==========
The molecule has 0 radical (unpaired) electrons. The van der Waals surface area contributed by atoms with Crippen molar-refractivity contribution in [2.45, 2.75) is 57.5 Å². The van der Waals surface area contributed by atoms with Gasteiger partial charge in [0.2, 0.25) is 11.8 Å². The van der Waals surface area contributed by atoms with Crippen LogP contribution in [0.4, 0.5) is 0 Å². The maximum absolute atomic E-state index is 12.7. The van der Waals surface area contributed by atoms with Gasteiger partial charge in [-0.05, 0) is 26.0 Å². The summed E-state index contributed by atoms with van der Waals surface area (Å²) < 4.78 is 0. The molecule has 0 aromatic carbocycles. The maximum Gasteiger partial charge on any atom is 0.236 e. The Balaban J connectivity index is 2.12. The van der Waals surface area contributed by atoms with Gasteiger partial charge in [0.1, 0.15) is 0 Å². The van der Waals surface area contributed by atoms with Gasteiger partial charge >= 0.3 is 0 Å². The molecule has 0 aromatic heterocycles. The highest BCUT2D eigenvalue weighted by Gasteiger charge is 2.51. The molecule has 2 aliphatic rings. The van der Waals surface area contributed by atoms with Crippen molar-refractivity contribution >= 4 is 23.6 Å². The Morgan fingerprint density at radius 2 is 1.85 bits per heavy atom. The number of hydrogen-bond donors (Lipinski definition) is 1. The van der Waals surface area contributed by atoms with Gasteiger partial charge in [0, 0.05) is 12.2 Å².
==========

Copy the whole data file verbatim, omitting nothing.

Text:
The molecule has 0 radical (unpaired) electrons. The van der Waals surface area contributed by atoms with Crippen molar-refractivity contribution in [2.45, 2.75) is 57.5 Å². The van der Waals surface area contributed by atoms with Gasteiger partial charge in [0.2, 0.25) is 11.8 Å². The van der Waals surface area contributed by atoms with Crippen LogP contribution in [0.4, 0.5) is 0 Å². The maximum absolute atomic E-state index is 12.7. The van der Waals surface area contributed by atoms with Gasteiger partial charge in [-0.05, 0) is 26.0 Å². The summed E-state index contributed by atoms with van der Waals surface area (Å²) < 4.78 is 0. The molecule has 0 aromatic carbocycles. The maximum Gasteiger partial charge on any atom is 0.236 e. The Balaban J connectivity index is 2.12. The van der Waals surface area contributed by atoms with Gasteiger partial charge in [0.1, 0.15) is 0 Å². The van der Waals surface area contributed by atoms with Gasteiger partial charge >= 0.3 is 0 Å². The molecule has 0 aromatic heterocycles. The highest BCUT2D eigenvalue weighted by Gasteiger charge is 2.51. The molecule has 2 aliphatic rings. The van der Waals surface area contributed by atoms with Crippen molar-refractivity contribution >= 4 is 23.6 Å². The Morgan fingerprint density at radius 2 is 1.85 bits per heavy atom. The number of hydrogen-bond donors (Lipinski definition) is 1. The van der Waals surface area contributed by atoms with Gasteiger partial charge in [0, 0.05) is 12.2 Å².